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The Cultural Programs Division carries out a targeted program of cultural activities based on the goals of the Fulbright-Hayes Act of 1961. These activities promote mutual understanding between the peoples of the United States and other countries. They serve to highlight, for selected foreign audiences, the creativity, and dynamism of American society and the contributions that diversity has made to its accomplishments. Cultural programs also underscore the respect that the United States holds for the achievements of other national cultures.

These programs are for professional American artists, filmmakers, musicians and other specialists. They are not for students or adult study. The participants in these programs enrich their work through exposure to other cultures, while foreign audiences and partners are equally influenced by the freedom of expression that is a hallmark of the arts in the U.S. The participation of U.S. cultural institutions and artists in these program enhances their international profiles and reputation, links them to partner institutions overseas and provides them with access to the Department of State's years of expertise in overseas programming,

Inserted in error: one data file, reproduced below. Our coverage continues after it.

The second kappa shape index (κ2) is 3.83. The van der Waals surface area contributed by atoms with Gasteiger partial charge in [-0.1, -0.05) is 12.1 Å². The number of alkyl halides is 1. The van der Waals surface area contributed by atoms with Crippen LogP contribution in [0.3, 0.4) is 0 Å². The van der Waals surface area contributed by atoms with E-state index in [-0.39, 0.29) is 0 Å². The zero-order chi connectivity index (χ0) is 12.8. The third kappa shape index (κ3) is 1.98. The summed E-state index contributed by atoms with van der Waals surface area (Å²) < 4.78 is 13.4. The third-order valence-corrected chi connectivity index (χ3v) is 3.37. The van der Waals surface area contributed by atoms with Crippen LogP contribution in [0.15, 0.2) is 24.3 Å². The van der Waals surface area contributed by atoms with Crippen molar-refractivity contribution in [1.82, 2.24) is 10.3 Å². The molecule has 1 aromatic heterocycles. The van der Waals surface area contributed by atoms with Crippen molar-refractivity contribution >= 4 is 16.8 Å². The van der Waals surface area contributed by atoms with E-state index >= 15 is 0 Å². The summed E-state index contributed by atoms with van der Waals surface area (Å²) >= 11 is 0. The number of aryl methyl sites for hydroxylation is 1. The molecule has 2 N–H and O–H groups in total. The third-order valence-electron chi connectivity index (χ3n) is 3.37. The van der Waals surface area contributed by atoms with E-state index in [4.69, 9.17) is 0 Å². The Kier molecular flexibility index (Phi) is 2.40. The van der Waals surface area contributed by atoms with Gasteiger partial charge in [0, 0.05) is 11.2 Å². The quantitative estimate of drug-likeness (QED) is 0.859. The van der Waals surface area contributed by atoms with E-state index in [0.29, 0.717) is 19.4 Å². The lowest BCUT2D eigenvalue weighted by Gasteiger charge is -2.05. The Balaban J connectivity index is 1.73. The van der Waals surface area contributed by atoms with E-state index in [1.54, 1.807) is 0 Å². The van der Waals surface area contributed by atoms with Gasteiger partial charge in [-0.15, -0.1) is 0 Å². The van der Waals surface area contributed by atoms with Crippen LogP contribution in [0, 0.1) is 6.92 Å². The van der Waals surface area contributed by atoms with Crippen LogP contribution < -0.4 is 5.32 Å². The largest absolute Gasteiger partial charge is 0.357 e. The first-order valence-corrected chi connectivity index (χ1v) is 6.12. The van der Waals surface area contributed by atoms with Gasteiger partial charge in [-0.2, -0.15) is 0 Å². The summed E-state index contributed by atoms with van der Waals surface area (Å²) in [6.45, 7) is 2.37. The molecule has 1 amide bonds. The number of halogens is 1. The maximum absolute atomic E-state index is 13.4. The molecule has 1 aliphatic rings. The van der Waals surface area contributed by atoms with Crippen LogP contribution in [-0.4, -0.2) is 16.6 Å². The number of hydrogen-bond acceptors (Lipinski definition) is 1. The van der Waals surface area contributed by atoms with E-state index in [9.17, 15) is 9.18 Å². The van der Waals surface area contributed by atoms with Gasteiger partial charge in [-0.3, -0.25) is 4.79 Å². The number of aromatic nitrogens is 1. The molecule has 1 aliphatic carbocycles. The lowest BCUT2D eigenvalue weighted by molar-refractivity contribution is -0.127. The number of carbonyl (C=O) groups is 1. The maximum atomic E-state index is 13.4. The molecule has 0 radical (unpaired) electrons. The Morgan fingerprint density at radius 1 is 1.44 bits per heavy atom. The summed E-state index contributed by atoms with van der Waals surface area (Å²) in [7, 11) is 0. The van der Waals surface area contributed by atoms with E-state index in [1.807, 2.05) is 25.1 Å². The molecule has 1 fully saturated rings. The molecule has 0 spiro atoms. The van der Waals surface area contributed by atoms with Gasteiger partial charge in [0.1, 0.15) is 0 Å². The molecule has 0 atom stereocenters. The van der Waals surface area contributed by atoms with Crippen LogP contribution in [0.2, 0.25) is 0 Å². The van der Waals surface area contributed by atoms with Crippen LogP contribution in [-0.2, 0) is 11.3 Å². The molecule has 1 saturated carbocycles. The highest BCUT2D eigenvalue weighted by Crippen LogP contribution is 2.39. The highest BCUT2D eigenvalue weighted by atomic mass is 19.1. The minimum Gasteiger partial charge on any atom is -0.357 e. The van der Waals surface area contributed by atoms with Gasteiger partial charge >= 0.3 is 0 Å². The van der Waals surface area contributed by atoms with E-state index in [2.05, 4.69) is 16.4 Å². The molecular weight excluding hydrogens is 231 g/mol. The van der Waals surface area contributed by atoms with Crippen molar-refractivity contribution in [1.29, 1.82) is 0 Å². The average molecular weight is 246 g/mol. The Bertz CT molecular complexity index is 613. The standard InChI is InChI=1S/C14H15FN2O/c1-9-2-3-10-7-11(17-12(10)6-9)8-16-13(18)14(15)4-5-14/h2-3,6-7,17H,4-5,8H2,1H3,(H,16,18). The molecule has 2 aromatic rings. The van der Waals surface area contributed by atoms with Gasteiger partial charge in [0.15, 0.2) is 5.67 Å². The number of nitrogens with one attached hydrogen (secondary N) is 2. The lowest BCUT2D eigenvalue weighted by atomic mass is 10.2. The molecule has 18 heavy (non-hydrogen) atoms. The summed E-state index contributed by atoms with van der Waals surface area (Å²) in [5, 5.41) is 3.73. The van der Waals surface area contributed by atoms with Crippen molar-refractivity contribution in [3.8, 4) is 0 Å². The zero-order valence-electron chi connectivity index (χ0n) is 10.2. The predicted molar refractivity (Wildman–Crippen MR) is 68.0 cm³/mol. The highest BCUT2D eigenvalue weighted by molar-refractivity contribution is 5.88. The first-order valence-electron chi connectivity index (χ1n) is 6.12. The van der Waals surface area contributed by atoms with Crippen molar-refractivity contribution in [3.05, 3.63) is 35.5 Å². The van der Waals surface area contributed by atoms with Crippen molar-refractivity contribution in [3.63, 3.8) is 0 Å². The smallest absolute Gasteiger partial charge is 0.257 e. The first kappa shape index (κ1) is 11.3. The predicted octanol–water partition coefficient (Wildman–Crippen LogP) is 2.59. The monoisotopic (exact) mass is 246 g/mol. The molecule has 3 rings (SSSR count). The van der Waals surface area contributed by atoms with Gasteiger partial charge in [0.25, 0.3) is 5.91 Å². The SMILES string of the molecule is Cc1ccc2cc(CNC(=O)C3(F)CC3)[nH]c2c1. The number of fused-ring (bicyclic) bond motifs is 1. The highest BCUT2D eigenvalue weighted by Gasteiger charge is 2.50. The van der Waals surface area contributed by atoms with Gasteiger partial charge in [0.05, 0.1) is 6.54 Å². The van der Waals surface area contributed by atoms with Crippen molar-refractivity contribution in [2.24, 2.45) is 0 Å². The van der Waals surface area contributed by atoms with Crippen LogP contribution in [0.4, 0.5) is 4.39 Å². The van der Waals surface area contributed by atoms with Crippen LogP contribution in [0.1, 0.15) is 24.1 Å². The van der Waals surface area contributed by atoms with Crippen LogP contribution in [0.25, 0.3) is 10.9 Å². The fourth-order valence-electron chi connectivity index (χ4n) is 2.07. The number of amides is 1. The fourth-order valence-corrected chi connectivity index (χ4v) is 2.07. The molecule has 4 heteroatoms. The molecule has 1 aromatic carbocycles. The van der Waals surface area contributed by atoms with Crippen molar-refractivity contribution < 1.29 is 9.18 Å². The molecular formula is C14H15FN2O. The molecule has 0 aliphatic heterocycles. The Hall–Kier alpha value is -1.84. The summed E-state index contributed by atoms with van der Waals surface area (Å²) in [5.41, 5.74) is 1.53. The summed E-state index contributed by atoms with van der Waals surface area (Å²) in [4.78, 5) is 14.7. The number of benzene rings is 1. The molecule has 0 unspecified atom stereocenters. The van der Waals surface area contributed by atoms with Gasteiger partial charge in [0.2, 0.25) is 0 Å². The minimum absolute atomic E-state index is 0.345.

The Cultural Programs Division's activities are structured to provide participating American institutions and artists with a richer understanding of their fields overseas and build international partnerships, while meeting the needs of American Embassies overseas. The programs create partnerships among the Department of State, American institutions, and foreign institutions to create presentations that showcase overseas the achievements of the arts in America, promote respect for cultural diversity and understanding along with activities that promote the role of culture in economic development, conflict resolution, and democracy-building. Also included are literature programs, cultural preservation and conservation projects, and initiatives that highlight intellectual property rights, the use of the arts to promote greater awareness of social issues such as human rights, the role of women in society, drug prevention, and environmental protection.

For further information, contact:
Cultural Programs Division Staff (ECA/PE/C/CU)
Bureau of Educational and Cultural Affairs
U.S. Department of State
SA-44, 301 4th Street, SW, Suite 568
Washington, D.C. 20547
(phone) 202/619-4779
(fax) 202/619-6315

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